I’m reading Erin Kelly’s second novel before her first.
I did pick up The Poison Tree last year, from the new books shelf in the library. It wasn’t a book I knew anything about, but striking design and a blurb that referenced both Rebecca and The Secret History pulled me in.
Sadly though, the story didn’t hold me. It was told in the present tense and it seemed to be walking a well-trodden, maybe over-trodden path. I gave up, and took the book back to the library.
Some months later I began to read more about The Poison Tree. Many words of praise, and I was told that there was a very good reason for the present tense narration. I decided to try the book again.
But before it reappeared I spotted the Sick Rose, Erin Kelly’s second novel. A title, and maybe a theme, borrowed from William Blake was much too much to resist.
The book came home, and I am pleased to report that it is a gem. A dark gem.
The Sick Rose twists together two lives. Two lives bent out of shape by distorted relationships.
Louisa is a horticulturist, working on the restoration of historic gardens. But she is haunted, and her life is constrained, by her relationship with a young musician. A relationship that ended, tragically, nearly twenty years ago. And yet she cannot let go.
Paul is a petty criminal, sent to Louisa’s project to keep him safe. Until he gives crucial evidence against a former friend, charged with murder. Paul is terrified that his past will catch up with him.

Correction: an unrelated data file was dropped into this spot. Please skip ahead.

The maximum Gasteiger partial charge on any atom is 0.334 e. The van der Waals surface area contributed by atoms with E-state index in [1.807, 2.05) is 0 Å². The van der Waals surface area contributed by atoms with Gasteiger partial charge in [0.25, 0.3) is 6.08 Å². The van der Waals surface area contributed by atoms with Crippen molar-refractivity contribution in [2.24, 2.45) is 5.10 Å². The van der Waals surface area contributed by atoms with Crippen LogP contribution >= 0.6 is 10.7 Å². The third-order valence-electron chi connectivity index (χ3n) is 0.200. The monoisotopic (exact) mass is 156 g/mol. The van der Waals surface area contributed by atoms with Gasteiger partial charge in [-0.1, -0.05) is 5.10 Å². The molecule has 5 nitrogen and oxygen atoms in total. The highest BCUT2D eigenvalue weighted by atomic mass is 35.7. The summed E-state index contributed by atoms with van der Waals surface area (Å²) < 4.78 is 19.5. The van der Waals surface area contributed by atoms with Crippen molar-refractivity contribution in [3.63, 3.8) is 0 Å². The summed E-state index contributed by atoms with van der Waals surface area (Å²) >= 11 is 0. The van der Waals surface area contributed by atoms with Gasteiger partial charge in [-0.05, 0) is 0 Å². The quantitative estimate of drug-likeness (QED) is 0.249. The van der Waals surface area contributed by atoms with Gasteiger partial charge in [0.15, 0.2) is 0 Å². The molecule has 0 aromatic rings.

Louisa is drawn to Paul, who bears a remarkable resemblance to her lost love, and they slowly, tentatively, move towards a relationship.
Meanwhile, just as slowly, the truth about the past is revealed. A past that, maybe, they will be unable to escape…
The Sick Rose is very cleverly structured, moving between two past stories and the present in chapters that are both long enough to draw you in and yet short enough to keep the right sense of dislocation when the scenery shifted.
And the details of young lives, immature emotions, were caught perfectly. The details were right, and Erin Kelly allowed both the emotions of the time and the later, more mature, understanding to shine. Very clever. And clever too how she threaded themes through two very different stories of very different characters.
For me though, the present day story was less successful. It felt a little contrived, and there was less subtlety, less detail, a little less of everything to hold the interest.
But the characters held everything together. Flawed but utterly real characters.
And they held me, intrigued and wanting to know what on earth would happen, through all of the twists and turns of the story.
Sometimes I could see where the story was going, but more often I was taken by surprise.
The ending was unexpected, and yet it was right.
And a postscript tied up the last loose end. I almost wished it hadn’t: it was a little contrived, and I think I would have prefered to be left to wonder …
Because the story was so compelling, the characters so intriguing, that I would have liked to hold on for just a little longer.
But I have The Poison Tree to go back to, and I’ll be very interested to see what Erin Kelly writes next.